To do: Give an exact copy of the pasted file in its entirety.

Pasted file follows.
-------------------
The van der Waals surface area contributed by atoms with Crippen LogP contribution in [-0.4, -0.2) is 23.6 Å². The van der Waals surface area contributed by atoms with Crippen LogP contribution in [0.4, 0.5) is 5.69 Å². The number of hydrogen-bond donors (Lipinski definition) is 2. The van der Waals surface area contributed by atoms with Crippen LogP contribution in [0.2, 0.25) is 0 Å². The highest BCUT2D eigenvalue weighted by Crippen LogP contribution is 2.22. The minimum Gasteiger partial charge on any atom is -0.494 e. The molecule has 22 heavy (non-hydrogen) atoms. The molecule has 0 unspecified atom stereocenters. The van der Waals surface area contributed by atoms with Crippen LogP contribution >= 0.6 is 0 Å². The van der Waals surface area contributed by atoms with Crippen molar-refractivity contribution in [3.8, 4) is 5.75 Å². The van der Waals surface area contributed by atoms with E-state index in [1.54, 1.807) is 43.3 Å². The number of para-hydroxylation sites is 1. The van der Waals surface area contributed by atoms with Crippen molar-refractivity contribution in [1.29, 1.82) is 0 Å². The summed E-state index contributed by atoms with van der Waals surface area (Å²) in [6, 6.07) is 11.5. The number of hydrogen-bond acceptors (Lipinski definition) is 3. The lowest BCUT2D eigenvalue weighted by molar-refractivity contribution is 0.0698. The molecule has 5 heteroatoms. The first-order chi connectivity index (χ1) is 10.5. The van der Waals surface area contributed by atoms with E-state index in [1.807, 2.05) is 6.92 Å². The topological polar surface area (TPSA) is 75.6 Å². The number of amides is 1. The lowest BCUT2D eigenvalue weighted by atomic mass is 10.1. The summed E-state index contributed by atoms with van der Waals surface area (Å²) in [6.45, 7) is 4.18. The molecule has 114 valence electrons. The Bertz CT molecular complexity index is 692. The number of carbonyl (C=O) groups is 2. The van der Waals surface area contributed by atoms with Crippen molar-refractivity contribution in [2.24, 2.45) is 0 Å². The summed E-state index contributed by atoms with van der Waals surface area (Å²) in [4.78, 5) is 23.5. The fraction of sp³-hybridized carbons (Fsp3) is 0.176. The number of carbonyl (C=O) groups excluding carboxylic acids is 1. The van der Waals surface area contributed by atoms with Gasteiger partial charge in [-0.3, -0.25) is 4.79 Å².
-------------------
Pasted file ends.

The van der Waals surface area contributed by atoms with Crippen LogP contribution in [-0.4, -0.2) is 23.6 Å². The van der Waals surface area contributed by atoms with Crippen LogP contribution in [0.4, 0.5) is 5.69 Å². The number of hydrogen-bond donors (Lipinski definition) is 2. The van der Waals surface area contributed by atoms with Crippen LogP contribution in [0.2, 0.25) is 0 Å². The highest BCUT2D eigenvalue weighted by Crippen LogP contribution is 2.22. The minimum Gasteiger partial charge on any atom is -0.494 e. The molecule has 22 heavy (non-hydrogen) atoms. The molecule has 0 unspecified atom stereocenters. The van der Waals surface area contributed by atoms with Crippen LogP contribution >= 0.6 is 0 Å². The van der Waals surface area contributed by atoms with Crippen molar-refractivity contribution in [3.8, 4) is 5.75 Å². The van der Waals surface area contributed by atoms with E-state index in [1.54, 1.807) is 43.3 Å². The number of para-hydroxylation sites is 1. The van der Waals surface area contributed by atoms with Crippen molar-refractivity contribution in [1.29, 1.82) is 0 Å². The summed E-state index contributed by atoms with van der Waals surface area (Å²) in [6, 6.07) is 11.5. The number of hydrogen-bond acceptors (Lipinski definition) is 3. The lowest BCUT2D eigenvalue weighted by molar-refractivity contribution is 0.0698. The molecule has 5 heteroatoms. The first-order chi connectivity index (χ1) is 10.5. The van der Waals surface area contributed by atoms with E-state index in [1.807, 2.05) is 6.92 Å². The topological polar surface area (TPSA) is 75.6 Å². The number of amides is 1. The lowest BCUT2D eigenvalue weighted by atomic mass is 10.1. The summed E-state index contributed by atoms with van der Waals surface area (Å²) in [6.45, 7) is 4.18. The molecule has 114 valence electrons. The Bertz CT molecular complexity index is 692. The number of carbonyl (C=O) groups is 2. The van der Waals surface area contributed by atoms with Crippen molar-refractivity contribution in [2.24, 2.45) is 0 Å². The summed E-state index contributed by atoms with van der Waals surface area (Å²) in [4.78, 5) is 23.5. The fraction of sp³-hybridized carbons (Fsp3) is 0.176. The number of carbonyl (C=O) groups excluding carboxylic acids is 1. The van der Waals surface area contributed by atoms with Gasteiger partial charge in [-0.3, -0.25) is 4.79 Å².